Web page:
This week in AI & Machine Learning: Computer vision for wildlife preservation, Amazon and USC create ML research center, optical flow estimation, how to build object detection models and datasets, and more.
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Sixgill Tip of the Week:
Collaborate on computer vision labeling using Sense Data Annotation. Easily invite colleagues to work together on the same dataset and review labels created by other team members. Sign-up now and get started today free of charge. No credit card required.
Artificial Intelligence News:
It seems like every week we see a new way machine learning is being used for animal preservation, and I’m loving it! Check out how the non-profit Wild Me, uses computer vision and citizen scientists to help identify, and monitor animals in the fight against extinction.
Amazon and the University of Southern California partner to create The Center for Secure and Trusted Machine Learning. This topic of research is something that may play a big role in creating artificial intelligence that is more secure and generally more trusted by the public to preserve privacy. It’s also neat to see big tech companies forming academic partnerships like this. I won’t be surprised if this type of partnership becomes more common.
Continuing with more AI and college news, Colby College, a libral arts school in Waterville, Maine announces the Davis Institute for Artificial Intelligence, the first cross-disciplinary institute for artificial intelligence at a liberal arts college.
Learn how a Korean folk singer’s voice is being recreated with AI for a new song 25 years after his death. It will be interesting to see how this trend of bringing people’s voices back will continue. Microsoft also recently filed for a patent for creating chatbots based on people’s history. Would you opt-in to something like this?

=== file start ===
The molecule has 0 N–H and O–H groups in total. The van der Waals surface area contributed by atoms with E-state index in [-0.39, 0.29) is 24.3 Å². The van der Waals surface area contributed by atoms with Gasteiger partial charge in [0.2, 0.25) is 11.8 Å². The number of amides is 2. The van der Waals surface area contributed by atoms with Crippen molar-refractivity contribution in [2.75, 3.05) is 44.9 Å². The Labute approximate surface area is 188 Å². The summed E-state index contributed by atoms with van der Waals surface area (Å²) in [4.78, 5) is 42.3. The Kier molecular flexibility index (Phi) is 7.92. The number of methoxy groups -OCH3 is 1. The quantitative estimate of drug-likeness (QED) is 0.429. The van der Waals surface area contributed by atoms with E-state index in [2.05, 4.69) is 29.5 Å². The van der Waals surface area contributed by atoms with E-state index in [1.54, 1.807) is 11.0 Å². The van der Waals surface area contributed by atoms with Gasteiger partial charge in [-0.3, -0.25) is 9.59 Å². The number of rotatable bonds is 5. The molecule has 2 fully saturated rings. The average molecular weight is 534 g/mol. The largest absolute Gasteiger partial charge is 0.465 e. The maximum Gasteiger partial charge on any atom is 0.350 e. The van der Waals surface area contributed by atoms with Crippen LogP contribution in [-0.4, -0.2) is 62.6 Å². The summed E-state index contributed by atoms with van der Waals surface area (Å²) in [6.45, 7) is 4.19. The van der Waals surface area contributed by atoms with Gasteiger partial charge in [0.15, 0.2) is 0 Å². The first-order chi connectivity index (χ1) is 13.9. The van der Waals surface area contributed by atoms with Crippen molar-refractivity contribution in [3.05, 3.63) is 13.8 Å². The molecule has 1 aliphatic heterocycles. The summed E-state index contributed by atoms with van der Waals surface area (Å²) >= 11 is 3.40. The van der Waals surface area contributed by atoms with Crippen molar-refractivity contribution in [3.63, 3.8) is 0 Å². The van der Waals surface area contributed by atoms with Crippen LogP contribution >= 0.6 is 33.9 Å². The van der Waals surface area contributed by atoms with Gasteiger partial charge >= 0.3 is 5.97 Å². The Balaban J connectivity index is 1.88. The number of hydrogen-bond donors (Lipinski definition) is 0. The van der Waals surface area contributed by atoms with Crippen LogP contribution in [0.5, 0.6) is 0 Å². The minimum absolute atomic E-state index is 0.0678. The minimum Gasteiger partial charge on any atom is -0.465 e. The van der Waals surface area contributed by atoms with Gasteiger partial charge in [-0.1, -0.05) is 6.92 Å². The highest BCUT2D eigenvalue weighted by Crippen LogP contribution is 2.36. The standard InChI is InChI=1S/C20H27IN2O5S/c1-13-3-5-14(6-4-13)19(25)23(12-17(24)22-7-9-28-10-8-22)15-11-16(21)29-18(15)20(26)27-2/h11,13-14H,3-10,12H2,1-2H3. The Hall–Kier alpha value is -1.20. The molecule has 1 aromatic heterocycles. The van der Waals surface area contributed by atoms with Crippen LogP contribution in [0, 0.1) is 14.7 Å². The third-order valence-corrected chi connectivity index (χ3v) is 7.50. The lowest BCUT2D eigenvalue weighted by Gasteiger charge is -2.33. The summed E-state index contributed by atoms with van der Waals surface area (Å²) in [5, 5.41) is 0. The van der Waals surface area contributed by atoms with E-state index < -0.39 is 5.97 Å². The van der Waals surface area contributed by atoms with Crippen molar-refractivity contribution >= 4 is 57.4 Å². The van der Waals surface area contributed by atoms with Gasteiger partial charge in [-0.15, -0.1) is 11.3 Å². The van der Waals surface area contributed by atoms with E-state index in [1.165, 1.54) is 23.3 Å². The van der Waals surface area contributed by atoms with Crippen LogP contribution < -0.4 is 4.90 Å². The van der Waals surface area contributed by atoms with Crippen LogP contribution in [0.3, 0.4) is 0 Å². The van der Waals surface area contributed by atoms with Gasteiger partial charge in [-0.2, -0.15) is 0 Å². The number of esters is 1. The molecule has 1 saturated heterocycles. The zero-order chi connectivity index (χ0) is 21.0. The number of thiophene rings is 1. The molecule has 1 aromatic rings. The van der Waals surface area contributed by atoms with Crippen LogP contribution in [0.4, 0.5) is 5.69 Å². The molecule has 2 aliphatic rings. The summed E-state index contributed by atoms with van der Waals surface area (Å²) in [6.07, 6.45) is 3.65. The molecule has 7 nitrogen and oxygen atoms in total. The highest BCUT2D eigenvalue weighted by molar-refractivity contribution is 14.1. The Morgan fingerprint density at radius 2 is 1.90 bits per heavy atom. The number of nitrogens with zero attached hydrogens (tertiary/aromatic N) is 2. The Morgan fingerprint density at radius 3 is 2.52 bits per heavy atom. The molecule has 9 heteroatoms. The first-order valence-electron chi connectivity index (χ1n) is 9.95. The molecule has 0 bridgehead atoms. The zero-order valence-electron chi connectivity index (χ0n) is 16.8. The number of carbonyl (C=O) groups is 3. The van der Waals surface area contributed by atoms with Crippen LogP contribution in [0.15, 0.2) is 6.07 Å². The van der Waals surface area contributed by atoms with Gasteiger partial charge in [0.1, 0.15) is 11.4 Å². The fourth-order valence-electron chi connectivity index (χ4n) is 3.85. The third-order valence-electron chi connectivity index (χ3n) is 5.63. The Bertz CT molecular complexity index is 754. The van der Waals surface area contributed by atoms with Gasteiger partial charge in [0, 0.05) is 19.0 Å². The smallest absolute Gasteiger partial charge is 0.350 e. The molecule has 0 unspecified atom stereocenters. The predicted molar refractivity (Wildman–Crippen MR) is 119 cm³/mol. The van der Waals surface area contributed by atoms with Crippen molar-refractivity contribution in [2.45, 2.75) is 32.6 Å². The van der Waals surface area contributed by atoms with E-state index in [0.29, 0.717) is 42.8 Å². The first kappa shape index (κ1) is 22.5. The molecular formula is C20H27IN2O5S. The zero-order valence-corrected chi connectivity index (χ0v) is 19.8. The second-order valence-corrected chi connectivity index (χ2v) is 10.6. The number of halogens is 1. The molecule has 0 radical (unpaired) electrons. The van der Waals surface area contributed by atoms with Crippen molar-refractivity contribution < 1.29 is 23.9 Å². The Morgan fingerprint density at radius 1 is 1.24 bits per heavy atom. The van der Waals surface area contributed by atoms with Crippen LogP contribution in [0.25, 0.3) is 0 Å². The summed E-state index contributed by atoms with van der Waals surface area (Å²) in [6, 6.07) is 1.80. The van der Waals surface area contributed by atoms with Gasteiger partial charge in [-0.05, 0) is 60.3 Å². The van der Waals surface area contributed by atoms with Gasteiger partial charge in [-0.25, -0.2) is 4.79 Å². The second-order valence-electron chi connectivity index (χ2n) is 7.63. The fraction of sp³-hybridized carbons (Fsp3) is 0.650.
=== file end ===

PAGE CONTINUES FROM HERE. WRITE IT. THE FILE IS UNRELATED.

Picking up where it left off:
Developer Tools & Education:
Check out this recorded workshop to learn about computer vision applications, creating your own dataset for object detection, and how to train models in python.
Learn about deep learning based methods for calculating and predicting optical flow with RAFT.
The tutorial this week from pyimagesearch will teach you how to detect low contrast images with OpenCV, scitkit-image, and python. This can be a useful step when building an image pipeline for computer vision.
This release removes the AVX2 requirement from TF 2.4.0. I know some people had problems with this on some chipsets.
This release contains some updates and fixes to metrics and semi-supervised learning methods.
Upcoming Online AI & Data Events:
Learn about integrating AutoML, custom training for Tensorflow jobs, deployment to cloud instances, serving binaries, custom pre- and post- processing, auto-scaling, containers and debugging deployed models.
Pedro Domingos will show that deep networks learned by the standard gradient descent algorithm are in fact mathematically approximately equivalent to kernel machines.
Shifting patterns mean that some AI models, which were previously working fine, are now no longer predicting with the same accuracy. Learn how to tackle this problem automatically.
This week, we’re continuing chapter 8: Optimization for Training Deep Models starting at section 8.5 Algorithms with Adaptive Learning Rates with some planned demos from members.
Interesting Podcasts & Interviews:
Listen to Deblina Bhattacharjee discuss math for machine learning, approaches for unsupervised machine learning, productivity tips, and more.
Listen to Francisco Webber discuss approaches to natural language processing, including, GPT-3, semantic folding, semantic extraction, search use cases and more.
Gurdeep Pall talks about autonomous systems, machine learning, challenges of simulation, and more.
Notable Research Papers:
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